Successful encore

John Hussman’s weekly missive of April 28 is useful for the charts and information he presents on Price/Revenues of S&P 500 companies – average and median. Median Price/Revenue ratio is now above levels reached at the height of the stock market bubble of the year 2000.

One cannot get more unambiguous than this:

The central message to investors with unhedged equity positions and investment horizons shorter than about 7 years: Prospective returns have reached zero. The value you seek from selling in the future is already on the table today. The future is now. [Link]

This reminds me of what I read in an article last month – an interview of James Moniter of GMO in the Swiss newspaper, ‘Finanz und Wirtschaft’. This Q&A, like the one above, sums it all up rather too well:

James, are you able to find anything in today’s financial markets that still has an attractive valuation?
Nothing at all. When we look at the world today, what we see is a hideous opportunity set. And that’s a reflection of the central bank policies around the world. They drive the returns on all assets down to zero, pushing everybody out on the risk curve. So today, nothing is cheap anymore in absolute terms. There are pockets of relative attractiveness, but nothing is cheap or even at fair value. Everything is expensive. As an investor, you have to stick with the best of a bad bunch. [Link]

Central banks that are responsible for financial stability cannot feel proud of driving investor behaviour such as this:

Companies with low credit ratings learned a valuable lesson this week: investors will queue up to lend to them, and expect relatively little in return.

The midweek sale of €7.9bn of junk bonds by French telecoms and cable operator Numericable did more than break the record for a single sale of riskier debt: it revealed how financing for international companies with fragile balance sheets is conducted six years after the financial crisis.

Numericable, which has businesses in several countries, and parent group Altice offered a $21.8bn combination of loans and bonds in several maturities and two currencies, with yields on the bonds ranging from 4.875 to 6.25 per cent. The package was a hit, attracting $100bn in orders from investors spread over 700 accounts across the world. [Link]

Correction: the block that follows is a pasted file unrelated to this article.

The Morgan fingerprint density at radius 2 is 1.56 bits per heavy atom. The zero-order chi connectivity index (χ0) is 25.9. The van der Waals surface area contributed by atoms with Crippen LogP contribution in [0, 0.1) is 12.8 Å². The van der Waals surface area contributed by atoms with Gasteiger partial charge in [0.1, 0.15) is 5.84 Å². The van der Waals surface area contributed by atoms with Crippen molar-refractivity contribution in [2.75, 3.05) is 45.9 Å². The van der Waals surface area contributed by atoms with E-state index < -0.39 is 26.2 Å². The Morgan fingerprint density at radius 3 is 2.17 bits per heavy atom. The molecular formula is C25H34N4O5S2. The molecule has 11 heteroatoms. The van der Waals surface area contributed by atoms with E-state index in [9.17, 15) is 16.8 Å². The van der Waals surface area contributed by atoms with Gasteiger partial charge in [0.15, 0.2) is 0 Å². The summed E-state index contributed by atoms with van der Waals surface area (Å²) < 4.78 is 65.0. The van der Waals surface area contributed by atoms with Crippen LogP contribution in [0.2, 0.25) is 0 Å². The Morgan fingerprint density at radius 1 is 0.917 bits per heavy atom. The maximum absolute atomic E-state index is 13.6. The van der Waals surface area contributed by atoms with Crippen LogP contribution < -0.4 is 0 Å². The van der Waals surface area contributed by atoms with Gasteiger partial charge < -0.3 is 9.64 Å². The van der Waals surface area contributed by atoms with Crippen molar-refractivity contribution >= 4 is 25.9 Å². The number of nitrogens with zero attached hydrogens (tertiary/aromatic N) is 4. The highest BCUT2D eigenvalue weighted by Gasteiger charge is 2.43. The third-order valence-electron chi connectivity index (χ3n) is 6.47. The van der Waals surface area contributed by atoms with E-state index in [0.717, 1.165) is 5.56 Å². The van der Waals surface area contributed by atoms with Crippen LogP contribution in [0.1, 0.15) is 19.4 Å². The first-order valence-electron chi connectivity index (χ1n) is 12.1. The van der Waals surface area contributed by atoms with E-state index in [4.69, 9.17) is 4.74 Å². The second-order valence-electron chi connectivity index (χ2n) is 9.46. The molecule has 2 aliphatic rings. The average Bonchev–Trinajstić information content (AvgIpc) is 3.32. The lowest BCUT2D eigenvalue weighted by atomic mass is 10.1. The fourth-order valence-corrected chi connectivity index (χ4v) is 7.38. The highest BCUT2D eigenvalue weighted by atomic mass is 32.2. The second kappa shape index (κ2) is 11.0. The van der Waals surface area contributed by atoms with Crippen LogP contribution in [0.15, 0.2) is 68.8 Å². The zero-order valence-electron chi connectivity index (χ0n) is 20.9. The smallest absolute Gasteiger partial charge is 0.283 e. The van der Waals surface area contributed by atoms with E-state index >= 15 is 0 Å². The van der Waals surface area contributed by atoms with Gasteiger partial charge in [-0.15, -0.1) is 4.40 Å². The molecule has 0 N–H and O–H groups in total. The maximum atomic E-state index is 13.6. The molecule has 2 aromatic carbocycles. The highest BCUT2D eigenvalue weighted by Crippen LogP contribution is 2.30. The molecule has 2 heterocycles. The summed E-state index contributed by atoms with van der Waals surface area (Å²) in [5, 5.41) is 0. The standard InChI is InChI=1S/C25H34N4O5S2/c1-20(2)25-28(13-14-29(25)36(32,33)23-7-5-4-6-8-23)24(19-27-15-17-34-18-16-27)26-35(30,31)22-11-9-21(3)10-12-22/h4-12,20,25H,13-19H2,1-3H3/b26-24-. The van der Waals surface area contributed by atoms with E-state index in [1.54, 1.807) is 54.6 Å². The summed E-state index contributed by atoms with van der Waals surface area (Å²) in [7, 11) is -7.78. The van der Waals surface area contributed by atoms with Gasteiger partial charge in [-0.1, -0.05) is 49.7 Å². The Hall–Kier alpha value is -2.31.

Without creating meaningful jobs or incomes, the Federal Reserve has created an asset price bubble of epic proportions – more epic than before. US Household net worth went up by almost USD10.0trn last year because of gains in home prices and stock prices. The recovery in US house prices, since the crash of 2008-09, has been the fastest of all housing cycles. You can check it out yourself here. We all know the beneficiaries of this fastest and strongest recovery in asset prices. It is not the median American family.

The jobs created in the twelve months to March 2014 have mostly been in the low-wage and long hour categories. That has maintained the pattern since the ‘recovery’ began in 2009. This is what I wrote in my MINT column recently about the US economy’s ‘job creation’ record (or, the lack of it):

Five years after the interest rate was dropped to zero and after three rounds of QE, job creation in the US is confined mainly to low-paying sectors. In the 12 months to March, the US created around 2.24 million jobs. Jobs created in the services sectors were 2.04 million. Of these, 1.48 million jobs were created in retail trade (315,200), administrative and waste management services (423,600), education and health (334,000) and leisure and hospitality (406,000). Under leisure and hospitality, food services accounted for 323,000 jobs.

Despite claims of a much vaunted revival of US manufacturing, only 72,000 jobs were created in the sector in the last 12 months whereas 151,000 construction jobs have been created. No surprises then that, in the last 12 months, participation rate and the employment to population ratios for those who have completed high school or less have gone up whereas these two ratios have declined for those with a college or associate degree and a bachelor’s degree or more.

At the same time, with interest rates at rock-bottom levels, even the slightest increase in yields appears adequate to send borrowers into a tizzy and activity to contract. This risk too has been flagged before. As we flood the body with pain-killers and pain suppressants, its natural ability to withstand pain and stress withers and becomes utterly incapable of even the smallest increment in stress and pain. Economic systems are not exempt from this natural law. That is what we are witnessing now.

So, for the third time in less than two decades, asset prices have de-coupled from fundamentals. In the year 1999-00, it was not Fed inspired entirely. In 2007-08, it was a stock market and housing bubble, orchestrated by the Federal Reserve but other players had their roles to play too (such as SEC, the Federal government). This time around, the Federal Reserve has the lion’s share of the blame (or credit).

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